Safer for Whom? The Bipartisan Safer Communities Act Does Not Actually Keep Communities Safe

By Deanie Anyangwe and Whitney Bunts

In June 2022, President Biden signed the Bipartisan Safer Communities Act into law. This legislation was developed and created in response to the increasing number of mass shootings in recent years, including the tragedy in Uvalde, Texas. For years, there has been a consistent outcry for gun control and other measures to keep the people of this nation safe. However, the Bipartisan Safer Communities Act does not do that.

Although the Bipartisan Safer Communities Act provides needed funding for mental health services, this legislation also expands infrastructure for increased surveillance and other punitive diversion programs. Additionally, the Bipartisan Safer Communities Act provides significant investments in police presence in schools and other school-hardening mechanisms that have been shown to expose young people to violence and increase their likelihood of going through the school-to-prison pipeline. This is deeply problematic because, while some of these mental health provisions may positively impact youth, the increased criminalization provisions will also have devastating consequences for youth.

Increased police presence and other school-hardening measures harm Black and brown youth, poor youth, queer youth, trans youth, and youth with disabilities. The U.S. Department of Education found that Black students are 2.3 times more likely to receive a referral to law enforcement or be subject to a school-related arrest compared to their white peers. And, when applying a gendered lens, other scholars have found that Black girls are six times more likely to receive an out-of-school suspension compared to white girls of the same age. For undocumented immigrant youth, the presence of school resource officers increases the likelihood of youth being arrested for behavior that could have been addressed by school staff, and this negatively impacts their ability to apply for immigration status regardless of whether they were charged. Moreover, school-based law enforcement often criminalizes disabled youth behaviors.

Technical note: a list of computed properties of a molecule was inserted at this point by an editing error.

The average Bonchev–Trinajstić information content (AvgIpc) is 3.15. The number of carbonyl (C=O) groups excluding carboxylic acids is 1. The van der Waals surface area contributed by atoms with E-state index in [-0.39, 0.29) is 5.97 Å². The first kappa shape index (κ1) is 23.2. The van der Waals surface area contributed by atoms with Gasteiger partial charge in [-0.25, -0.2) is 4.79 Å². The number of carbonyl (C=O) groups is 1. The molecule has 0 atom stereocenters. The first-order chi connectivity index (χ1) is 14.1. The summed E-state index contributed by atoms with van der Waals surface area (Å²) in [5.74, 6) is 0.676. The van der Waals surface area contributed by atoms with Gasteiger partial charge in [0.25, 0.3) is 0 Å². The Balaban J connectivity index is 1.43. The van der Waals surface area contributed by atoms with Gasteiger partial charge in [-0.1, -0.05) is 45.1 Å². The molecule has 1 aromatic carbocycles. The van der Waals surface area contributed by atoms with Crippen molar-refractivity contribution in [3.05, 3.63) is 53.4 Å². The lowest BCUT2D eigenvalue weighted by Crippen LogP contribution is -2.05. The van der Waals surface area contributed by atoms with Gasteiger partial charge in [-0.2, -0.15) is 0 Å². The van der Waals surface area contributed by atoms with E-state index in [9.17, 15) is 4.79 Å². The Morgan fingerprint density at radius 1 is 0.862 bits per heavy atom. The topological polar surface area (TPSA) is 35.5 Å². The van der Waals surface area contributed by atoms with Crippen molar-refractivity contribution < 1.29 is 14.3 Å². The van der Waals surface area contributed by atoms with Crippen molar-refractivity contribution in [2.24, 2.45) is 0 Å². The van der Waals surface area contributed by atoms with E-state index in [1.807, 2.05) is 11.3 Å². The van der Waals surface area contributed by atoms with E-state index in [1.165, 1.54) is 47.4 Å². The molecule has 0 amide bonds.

Given that students who are marginalized already disproportionately experience punitive school disciplinary practices, increased exposure to law enforcement and surveillance can only mean these same students will be targeted and vilified for developmentally appropriate behaviors. Studies have found that increased federal funds for law enforcement in schools lead to poor student outcomes such as increases in discipline rates and decreases in graduation rates and postsecondary enrollment. In addition, the criminalization of Black and brown youth negatively impacts attendance rates, test scores, graduation rates, and health outcomes, while increasing the likelihood of contact with the criminal legal system and time in adult prisons.

Increased police presence does not protect people from school shootings, and, in fact, data shows that fatalities are typically higher when armed guards are present. Nonetheless, the Bipartisan Safer Communities Act continues to pour resources back into the same system that continues to perpetuate violence. This bipartisan legislation provides over $13 billion in federal dollars to law enforcement and other programs, school hardening, and state-led crisis intervention programs. The Bipartisan Safer Communities Act specifically appropriates a total of $1.6 billion to the U.S. Department of Justice for policing, surveillance, and other school-hardening interventions. This legislation also appropriates $1 billion to the U.S. Department of Education and $360 million to the Department of Health and Human Services, with both departments able to direct funds to law enforcement without proper federal guidance saying otherwise. Additionally, the legislation needs clarification on how 988 implementation funds will be used. There is a strong need for proper federal guidance to ensure that 988 is sustainable, accessible, equitable, non-carceral, and includes a youth-centered and developmentally appropriate response.

Additional funding for law enforcement makes little sense given that youth crime and arrest rates have declined over the last 20 years. The Bipartisan Safer Communities Act does not appropriately respond to the experiences of young people and diverts funds away from critical supportive services that would promote positive youth development. The Biden Administration has been resolute about the role of the criminal legal system and law enforcement in achieving public safety. However, in a white supremacist society, true safety will remain elusive to folks who are Black and brown, queer, disabled, poor, and/or gender-oppressed when guided by racist, carceral frameworks.

For this nation to achieve true safety, we must make a radical change by divesting from law enforcement and mass incarceration and, instead, investing in Black and brown youth and their communities. This looks like utilizing youth-focused alternatives to law enforcement such as mobile response, implementing evidence-based community violence intervention strategies that include employment and workforce supports, investing in community repair, and shifting decision-making power on these funding sources to the people in the community. Dismantling violent systems and promoting a culture of community care backed by social policy is how we keep our young people safe.